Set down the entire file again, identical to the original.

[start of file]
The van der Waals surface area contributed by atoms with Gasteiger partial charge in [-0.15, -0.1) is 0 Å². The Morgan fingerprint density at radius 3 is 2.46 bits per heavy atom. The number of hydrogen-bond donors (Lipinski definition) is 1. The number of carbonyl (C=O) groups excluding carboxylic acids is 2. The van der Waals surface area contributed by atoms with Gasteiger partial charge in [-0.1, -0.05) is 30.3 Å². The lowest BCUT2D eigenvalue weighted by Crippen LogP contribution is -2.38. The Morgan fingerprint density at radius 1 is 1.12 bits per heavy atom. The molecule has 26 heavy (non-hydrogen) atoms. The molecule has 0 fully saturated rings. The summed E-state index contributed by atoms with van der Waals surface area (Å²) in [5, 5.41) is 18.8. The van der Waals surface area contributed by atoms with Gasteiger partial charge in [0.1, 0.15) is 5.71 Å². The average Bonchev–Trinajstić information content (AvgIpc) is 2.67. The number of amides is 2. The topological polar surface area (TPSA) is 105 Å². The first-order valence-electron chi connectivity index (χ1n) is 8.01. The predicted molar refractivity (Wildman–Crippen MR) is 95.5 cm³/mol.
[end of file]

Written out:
The van der Waals surface area contributed by atoms with Gasteiger partial charge in [-0.15, -0.1) is 0 Å². The Morgan fingerprint density at radius 3 is 2.46 bits per heavy atom. The number of hydrogen-bond donors (Lipinski definition) is 1. The number of carbonyl (C=O) groups excluding carboxylic acids is 2. The van der Waals surface area contributed by atoms with Gasteiger partial charge in [-0.1, -0.05) is 30.3 Å². The lowest BCUT2D eigenvalue weighted by Crippen LogP contribution is -2.38. The Morgan fingerprint density at radius 1 is 1.12 bits per heavy atom. The molecule has 26 heavy (non-hydrogen) atoms. The molecule has 0 fully saturated rings. The summed E-state index contributed by atoms with van der Waals surface area (Å²) in [5, 5.41) is 18.8. The van der Waals surface area contributed by atoms with Gasteiger partial charge in [0.1, 0.15) is 5.71 Å². The average Bonchev–Trinajstić information content (AvgIpc) is 2.67. The number of amides is 2. The topological polar surface area (TPSA) is 105 Å². The first-order valence-electron chi connectivity index (χ1n) is 8.01. The predicted molar refractivity (Wildman–Crippen MR) is 95.5 cm³/mol.